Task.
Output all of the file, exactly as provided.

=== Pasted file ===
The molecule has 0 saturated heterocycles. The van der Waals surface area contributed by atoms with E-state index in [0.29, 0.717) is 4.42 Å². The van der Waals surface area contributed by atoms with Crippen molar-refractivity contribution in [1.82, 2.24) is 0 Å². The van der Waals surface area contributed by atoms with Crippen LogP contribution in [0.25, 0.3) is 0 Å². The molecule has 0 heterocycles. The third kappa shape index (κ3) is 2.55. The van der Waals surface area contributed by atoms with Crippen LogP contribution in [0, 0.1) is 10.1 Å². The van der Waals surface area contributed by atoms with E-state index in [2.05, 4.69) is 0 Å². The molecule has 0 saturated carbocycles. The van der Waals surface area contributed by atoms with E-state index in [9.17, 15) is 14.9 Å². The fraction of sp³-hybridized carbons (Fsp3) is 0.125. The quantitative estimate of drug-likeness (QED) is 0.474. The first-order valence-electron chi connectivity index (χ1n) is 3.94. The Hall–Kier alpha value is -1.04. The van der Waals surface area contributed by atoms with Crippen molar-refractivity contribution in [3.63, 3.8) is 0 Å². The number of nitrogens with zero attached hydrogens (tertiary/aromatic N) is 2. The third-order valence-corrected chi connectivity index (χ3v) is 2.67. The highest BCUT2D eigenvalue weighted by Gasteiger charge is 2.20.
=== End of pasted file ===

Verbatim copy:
The molecule has 0 saturated heterocycles. The van der Waals surface area contributed by atoms with E-state index in [0.29, 0.717) is 4.42 Å². The van der Waals surface area contributed by atoms with Crippen molar-refractivity contribution in [1.82, 2.24) is 0 Å². The van der Waals surface area contributed by atoms with Crippen LogP contribution in [0.25, 0.3) is 0 Å². The molecule has 0 heterocycles. The third kappa shape index (κ3) is 2.55. The van der Waals surface area contributed by atoms with Crippen LogP contribution in [0, 0.1) is 10.1 Å². The van der Waals surface area contributed by atoms with E-state index in [2.05, 4.69) is 0 Å². The molecule has 0 saturated carbocycles. The van der Waals surface area contributed by atoms with E-state index in [9.17, 15) is 14.9 Å². The fraction of sp³-hybridized carbons (Fsp3) is 0.125. The quantitative estimate of drug-likeness (QED) is 0.474. The first-order valence-electron chi connectivity index (χ1n) is 3.94. The Hall–Kier alpha value is -1.04. The van der Waals surface area contributed by atoms with Crippen molar-refractivity contribution in [3.63, 3.8) is 0 Å². The number of nitrogens with zero attached hydrogens (tertiary/aromatic N) is 2. The third-order valence-corrected chi connectivity index (χ3v) is 2.67. The highest BCUT2D eigenvalue weighted by Gasteiger charge is 2.20.